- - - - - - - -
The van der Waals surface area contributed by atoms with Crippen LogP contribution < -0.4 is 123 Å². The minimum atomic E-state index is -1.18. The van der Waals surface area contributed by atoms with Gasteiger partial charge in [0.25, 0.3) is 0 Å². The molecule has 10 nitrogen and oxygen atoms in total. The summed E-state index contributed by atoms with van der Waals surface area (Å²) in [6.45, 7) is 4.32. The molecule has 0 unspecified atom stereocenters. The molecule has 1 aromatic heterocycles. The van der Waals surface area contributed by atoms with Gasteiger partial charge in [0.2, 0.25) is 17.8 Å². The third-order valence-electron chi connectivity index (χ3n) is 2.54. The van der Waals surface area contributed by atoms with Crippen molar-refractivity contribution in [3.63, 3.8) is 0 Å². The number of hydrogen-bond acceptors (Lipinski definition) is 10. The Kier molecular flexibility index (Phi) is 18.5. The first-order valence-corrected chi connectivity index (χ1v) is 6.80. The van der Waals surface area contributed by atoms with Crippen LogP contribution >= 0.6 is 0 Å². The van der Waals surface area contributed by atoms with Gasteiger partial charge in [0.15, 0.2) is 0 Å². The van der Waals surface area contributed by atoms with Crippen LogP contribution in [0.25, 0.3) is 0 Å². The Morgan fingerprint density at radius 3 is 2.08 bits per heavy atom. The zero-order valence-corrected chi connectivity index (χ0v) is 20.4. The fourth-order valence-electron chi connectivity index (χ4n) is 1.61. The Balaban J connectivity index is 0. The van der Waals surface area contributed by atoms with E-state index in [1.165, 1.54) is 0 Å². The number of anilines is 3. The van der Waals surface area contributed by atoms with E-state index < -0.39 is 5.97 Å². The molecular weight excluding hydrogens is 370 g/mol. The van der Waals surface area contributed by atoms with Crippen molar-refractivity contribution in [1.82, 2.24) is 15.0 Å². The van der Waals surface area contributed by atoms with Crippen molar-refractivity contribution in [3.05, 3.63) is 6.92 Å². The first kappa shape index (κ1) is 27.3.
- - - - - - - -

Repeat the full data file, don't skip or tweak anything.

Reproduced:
The van der Waals surface area contributed by atoms with Crippen LogP contribution < -0.4 is 123 Å². The minimum atomic E-state index is -1.18. The van der Waals surface area contributed by atoms with Gasteiger partial charge in [0.25, 0.3) is 0 Å². The molecule has 10 nitrogen and oxygen atoms in total. The summed E-state index contributed by atoms with van der Waals surface area (Å²) in [6.45, 7) is 4.32. The molecule has 0 unspecified atom stereocenters. The molecule has 1 aromatic heterocycles. The van der Waals surface area contributed by atoms with Gasteiger partial charge in [0.2, 0.25) is 17.8 Å². The third-order valence-electron chi connectivity index (χ3n) is 2.54. The van der Waals surface area contributed by atoms with Crippen molar-refractivity contribution in [3.63, 3.8) is 0 Å². The number of hydrogen-bond acceptors (Lipinski definition) is 10. The Kier molecular flexibility index (Phi) is 18.5. The first-order valence-corrected chi connectivity index (χ1v) is 6.80. The van der Waals surface area contributed by atoms with Crippen LogP contribution >= 0.6 is 0 Å². The van der Waals surface area contributed by atoms with Gasteiger partial charge in [0.15, 0.2) is 0 Å². The van der Waals surface area contributed by atoms with Crippen LogP contribution in [0.25, 0.3) is 0 Å². The Morgan fingerprint density at radius 3 is 2.08 bits per heavy atom. The zero-order valence-corrected chi connectivity index (χ0v) is 20.4. The fourth-order valence-electron chi connectivity index (χ4n) is 1.61. The Balaban J connectivity index is 0. The van der Waals surface area contributed by atoms with E-state index in [1.165, 1.54) is 0 Å². The number of anilines is 3. The van der Waals surface area contributed by atoms with E-state index < -0.39 is 5.97 Å². The molecular weight excluding hydrogens is 370 g/mol. The van der Waals surface area contributed by atoms with Crippen molar-refractivity contribution in [1.82, 2.24) is 15.0 Å². The van der Waals surface area contributed by atoms with Crippen molar-refractivity contribution in [3.05, 3.63) is 6.92 Å². The first kappa shape index (κ1) is 27.3.